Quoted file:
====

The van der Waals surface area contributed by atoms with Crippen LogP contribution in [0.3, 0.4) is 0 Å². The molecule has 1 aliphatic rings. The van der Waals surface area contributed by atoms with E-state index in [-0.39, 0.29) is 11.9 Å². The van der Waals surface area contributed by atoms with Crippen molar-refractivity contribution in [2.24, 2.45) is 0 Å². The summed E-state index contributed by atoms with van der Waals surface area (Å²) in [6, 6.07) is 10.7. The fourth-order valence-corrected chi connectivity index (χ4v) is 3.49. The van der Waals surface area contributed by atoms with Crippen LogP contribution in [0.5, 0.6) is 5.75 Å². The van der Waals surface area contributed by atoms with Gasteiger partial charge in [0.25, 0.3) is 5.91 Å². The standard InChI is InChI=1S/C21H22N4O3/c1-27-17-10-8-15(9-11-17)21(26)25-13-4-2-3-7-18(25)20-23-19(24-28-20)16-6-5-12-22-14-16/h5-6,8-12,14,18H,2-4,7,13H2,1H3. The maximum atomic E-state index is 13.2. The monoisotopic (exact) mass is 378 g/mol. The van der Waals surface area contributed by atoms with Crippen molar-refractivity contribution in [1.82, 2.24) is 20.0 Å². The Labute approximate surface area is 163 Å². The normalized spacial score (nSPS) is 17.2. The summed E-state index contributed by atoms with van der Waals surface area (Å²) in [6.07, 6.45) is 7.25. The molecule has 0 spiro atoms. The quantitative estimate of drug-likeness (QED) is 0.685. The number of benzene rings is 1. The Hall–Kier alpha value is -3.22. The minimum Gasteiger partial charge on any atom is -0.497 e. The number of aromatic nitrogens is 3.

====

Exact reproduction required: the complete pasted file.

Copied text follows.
The van der Waals surface area contributed by atoms with Crippen LogP contribution in [0.3, 0.4) is 0 Å². The molecule has 1 aliphatic rings. The van der Waals surface area contributed by atoms with E-state index in [-0.39, 0.29) is 11.9 Å². The van der Waals surface area contributed by atoms with Crippen molar-refractivity contribution in [2.24, 2.45) is 0 Å². The summed E-state index contributed by atoms with van der Waals surface area (Å²) in [6, 6.07) is 10.7. The fourth-order valence-corrected chi connectivity index (χ4v) is 3.49. The van der Waals surface area contributed by atoms with Crippen LogP contribution in [0.5, 0.6) is 5.75 Å². The van der Waals surface area contributed by atoms with Gasteiger partial charge in [0.25, 0.3) is 5.91 Å². The standard InChI is InChI=1S/C21H22N4O3/c1-27-17-10-8-15(9-11-17)21(26)25-13-4-2-3-7-18(25)20-23-19(24-28-20)16-6-5-12-22-14-16/h5-6,8-12,14,18H,2-4,7,13H2,1H3. The maximum atomic E-state index is 13.2. The monoisotopic (exact) mass is 378 g/mol. The van der Waals surface area contributed by atoms with Crippen molar-refractivity contribution in [1.82, 2.24) is 20.0 Å². The Labute approximate surface area is 163 Å². The normalized spacial score (nSPS) is 17.2. The summed E-state index contributed by atoms with van der Waals surface area (Å²) in [6.07, 6.45) is 7.25. The molecule has 0 spiro atoms. The quantitative estimate of drug-likeness (QED) is 0.685. The number of benzene rings is 1. The Hall–Kier alpha value is -3.22. The minimum Gasteiger partial charge on any atom is -0.497 e. The number of aromatic nitrogens is 3.